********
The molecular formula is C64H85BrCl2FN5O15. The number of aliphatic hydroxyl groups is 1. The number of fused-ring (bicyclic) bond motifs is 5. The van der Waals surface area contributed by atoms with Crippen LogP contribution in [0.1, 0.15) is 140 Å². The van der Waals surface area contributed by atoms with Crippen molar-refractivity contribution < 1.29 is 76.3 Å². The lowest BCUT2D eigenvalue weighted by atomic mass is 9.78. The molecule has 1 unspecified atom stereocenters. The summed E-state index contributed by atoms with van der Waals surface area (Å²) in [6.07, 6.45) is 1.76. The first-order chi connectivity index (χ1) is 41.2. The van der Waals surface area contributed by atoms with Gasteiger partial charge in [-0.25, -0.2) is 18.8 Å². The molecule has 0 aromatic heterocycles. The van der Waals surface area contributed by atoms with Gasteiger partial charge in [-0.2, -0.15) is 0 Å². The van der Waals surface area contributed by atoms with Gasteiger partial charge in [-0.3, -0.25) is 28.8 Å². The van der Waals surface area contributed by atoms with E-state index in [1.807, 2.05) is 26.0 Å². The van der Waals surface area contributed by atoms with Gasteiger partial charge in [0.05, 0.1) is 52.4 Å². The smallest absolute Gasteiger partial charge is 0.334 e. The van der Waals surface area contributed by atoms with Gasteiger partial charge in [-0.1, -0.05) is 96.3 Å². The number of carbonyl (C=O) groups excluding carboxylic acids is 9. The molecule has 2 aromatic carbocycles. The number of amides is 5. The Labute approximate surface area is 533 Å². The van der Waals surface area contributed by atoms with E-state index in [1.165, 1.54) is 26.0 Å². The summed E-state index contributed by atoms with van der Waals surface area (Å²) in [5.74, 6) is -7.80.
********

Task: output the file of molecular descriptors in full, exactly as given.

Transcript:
The molecular formula is C64H85BrCl2FN5O15. The number of aliphatic hydroxyl groups is 1. The number of fused-ring (bicyclic) bond motifs is 5. The van der Waals surface area contributed by atoms with Crippen LogP contribution in [0.1, 0.15) is 140 Å². The van der Waals surface area contributed by atoms with Crippen molar-refractivity contribution < 1.29 is 76.3 Å². The lowest BCUT2D eigenvalue weighted by atomic mass is 9.78. The molecule has 1 unspecified atom stereocenters. The summed E-state index contributed by atoms with van der Waals surface area (Å²) in [6.07, 6.45) is 1.76. The first-order chi connectivity index (χ1) is 41.2. The van der Waals surface area contributed by atoms with Gasteiger partial charge in [-0.25, -0.2) is 18.8 Å². The molecule has 0 aromatic heterocycles. The van der Waals surface area contributed by atoms with Gasteiger partial charge in [-0.2, -0.15) is 0 Å². The van der Waals surface area contributed by atoms with Gasteiger partial charge in [-0.3, -0.25) is 28.8 Å². The van der Waals surface area contributed by atoms with E-state index in [1.807, 2.05) is 26.0 Å². The van der Waals surface area contributed by atoms with Gasteiger partial charge in [0.05, 0.1) is 52.4 Å². The smallest absolute Gasteiger partial charge is 0.334 e. The van der Waals surface area contributed by atoms with Gasteiger partial charge in [-0.1, -0.05) is 96.3 Å². The number of carbonyl (C=O) groups excluding carboxylic acids is 9. The molecule has 2 aromatic carbocycles. The number of amides is 5. The Labute approximate surface area is 533 Å². The van der Waals surface area contributed by atoms with E-state index in [1.165, 1.54) is 26.0 Å². The summed E-state index contributed by atoms with van der Waals surface area (Å²) in [5.74, 6) is -7.80.